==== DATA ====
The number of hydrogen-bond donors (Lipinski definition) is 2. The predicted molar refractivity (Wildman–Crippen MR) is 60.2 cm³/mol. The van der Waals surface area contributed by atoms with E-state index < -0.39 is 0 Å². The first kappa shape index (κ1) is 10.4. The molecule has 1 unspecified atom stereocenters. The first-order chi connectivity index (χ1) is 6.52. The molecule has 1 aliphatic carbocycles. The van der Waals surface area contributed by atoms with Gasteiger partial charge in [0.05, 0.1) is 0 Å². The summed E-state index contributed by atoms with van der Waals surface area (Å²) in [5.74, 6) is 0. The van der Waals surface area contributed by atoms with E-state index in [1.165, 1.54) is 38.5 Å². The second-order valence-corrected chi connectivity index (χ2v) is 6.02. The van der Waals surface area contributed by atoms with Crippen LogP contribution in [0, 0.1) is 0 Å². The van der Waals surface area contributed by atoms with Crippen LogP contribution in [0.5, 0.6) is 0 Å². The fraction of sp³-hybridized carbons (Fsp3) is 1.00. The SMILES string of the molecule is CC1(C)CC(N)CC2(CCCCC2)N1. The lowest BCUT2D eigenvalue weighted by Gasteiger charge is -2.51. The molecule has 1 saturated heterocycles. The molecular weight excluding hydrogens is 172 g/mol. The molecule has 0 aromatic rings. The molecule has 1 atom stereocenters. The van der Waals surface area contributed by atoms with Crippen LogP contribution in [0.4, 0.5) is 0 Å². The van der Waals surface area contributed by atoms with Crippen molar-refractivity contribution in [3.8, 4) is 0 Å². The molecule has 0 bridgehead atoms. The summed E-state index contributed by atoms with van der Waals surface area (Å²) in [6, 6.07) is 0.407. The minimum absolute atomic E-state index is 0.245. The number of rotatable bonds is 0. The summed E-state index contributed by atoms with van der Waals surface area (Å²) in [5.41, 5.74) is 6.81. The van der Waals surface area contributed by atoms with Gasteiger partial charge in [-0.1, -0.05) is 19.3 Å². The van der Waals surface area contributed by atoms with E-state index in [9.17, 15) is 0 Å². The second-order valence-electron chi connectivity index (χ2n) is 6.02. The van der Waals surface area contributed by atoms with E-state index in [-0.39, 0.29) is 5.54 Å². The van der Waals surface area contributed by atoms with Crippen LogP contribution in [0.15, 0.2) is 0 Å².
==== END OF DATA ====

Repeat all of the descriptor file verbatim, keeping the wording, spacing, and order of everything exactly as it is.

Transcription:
The number of hydrogen-bond donors (Lipinski definition) is 2. The predicted molar refractivity (Wildman–Crippen MR) is 60.2 cm³/mol. The van der Waals surface area contributed by atoms with E-state index < -0.39 is 0 Å². The first kappa shape index (κ1) is 10.4. The molecule has 1 unspecified atom stereocenters. The first-order chi connectivity index (χ1) is 6.52. The molecule has 1 aliphatic carbocycles. The van der Waals surface area contributed by atoms with Gasteiger partial charge in [0.05, 0.1) is 0 Å². The summed E-state index contributed by atoms with van der Waals surface area (Å²) in [5.74, 6) is 0. The van der Waals surface area contributed by atoms with E-state index in [1.165, 1.54) is 38.5 Å². The second-order valence-corrected chi connectivity index (χ2v) is 6.02. The van der Waals surface area contributed by atoms with Crippen LogP contribution in [0, 0.1) is 0 Å². The van der Waals surface area contributed by atoms with Crippen LogP contribution in [0.5, 0.6) is 0 Å². The fraction of sp³-hybridized carbons (Fsp3) is 1.00. The SMILES string of the molecule is CC1(C)CC(N)CC2(CCCCC2)N1. The lowest BCUT2D eigenvalue weighted by Gasteiger charge is -2.51. The molecule has 1 saturated heterocycles. The molecular weight excluding hydrogens is 172 g/mol. The molecule has 0 aromatic rings. The molecule has 1 atom stereocenters. The van der Waals surface area contributed by atoms with Crippen LogP contribution in [0.4, 0.5) is 0 Å². The van der Waals surface area contributed by atoms with Crippen molar-refractivity contribution in [3.8, 4) is 0 Å². The molecule has 0 bridgehead atoms. The summed E-state index contributed by atoms with van der Waals surface area (Å²) in [6, 6.07) is 0.407. The minimum absolute atomic E-state index is 0.245. The number of rotatable bonds is 0. The summed E-state index contributed by atoms with van der Waals surface area (Å²) in [5.41, 5.74) is 6.81. The van der Waals surface area contributed by atoms with Gasteiger partial charge in [-0.1, -0.05) is 19.3 Å². The van der Waals surface area contributed by atoms with E-state index in [9.17, 15) is 0 Å². The second-order valence-electron chi connectivity index (χ2n) is 6.02. The van der Waals surface area contributed by atoms with E-state index in [-0.39, 0.29) is 5.54 Å². The van der Waals surface area contributed by atoms with Crippen LogP contribution in [0.15, 0.2) is 0 Å².